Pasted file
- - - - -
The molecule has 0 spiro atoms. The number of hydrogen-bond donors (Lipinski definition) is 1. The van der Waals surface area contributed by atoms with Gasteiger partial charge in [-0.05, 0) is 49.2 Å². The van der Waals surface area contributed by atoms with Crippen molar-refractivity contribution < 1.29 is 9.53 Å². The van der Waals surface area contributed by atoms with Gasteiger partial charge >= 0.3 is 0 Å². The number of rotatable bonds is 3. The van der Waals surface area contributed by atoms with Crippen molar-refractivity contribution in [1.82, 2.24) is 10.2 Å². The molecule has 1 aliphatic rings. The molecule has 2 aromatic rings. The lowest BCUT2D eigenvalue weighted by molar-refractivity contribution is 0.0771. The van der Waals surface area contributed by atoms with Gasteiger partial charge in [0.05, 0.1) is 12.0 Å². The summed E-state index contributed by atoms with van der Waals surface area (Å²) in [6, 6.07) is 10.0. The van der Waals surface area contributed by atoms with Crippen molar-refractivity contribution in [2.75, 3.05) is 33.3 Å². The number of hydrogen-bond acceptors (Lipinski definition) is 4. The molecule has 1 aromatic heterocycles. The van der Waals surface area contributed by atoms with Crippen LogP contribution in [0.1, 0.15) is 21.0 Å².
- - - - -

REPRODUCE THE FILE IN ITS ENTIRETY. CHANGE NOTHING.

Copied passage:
The molecule has 0 spiro atoms. The number of hydrogen-bond donors (Lipinski definition) is 1. The van der Waals surface area contributed by atoms with Gasteiger partial charge in [-0.05, 0) is 49.2 Å². The van der Waals surface area contributed by atoms with Crippen molar-refractivity contribution < 1.29 is 9.53 Å². The van der Waals surface area contributed by atoms with Gasteiger partial charge >= 0.3 is 0 Å². The number of rotatable bonds is 3. The van der Waals surface area contributed by atoms with Crippen molar-refractivity contribution in [1.82, 2.24) is 10.2 Å². The molecule has 1 aliphatic rings. The molecule has 2 aromatic rings. The lowest BCUT2D eigenvalue weighted by molar-refractivity contribution is 0.0771. The van der Waals surface area contributed by atoms with Gasteiger partial charge in [0.05, 0.1) is 12.0 Å². The summed E-state index contributed by atoms with van der Waals surface area (Å²) in [6, 6.07) is 10.0. The van der Waals surface area contributed by atoms with Crippen molar-refractivity contribution in [2.75, 3.05) is 33.3 Å². The number of hydrogen-bond acceptors (Lipinski definition) is 4. The molecule has 1 aromatic heterocycles. The van der Waals surface area contributed by atoms with Crippen LogP contribution in [0.1, 0.15) is 21.0 Å².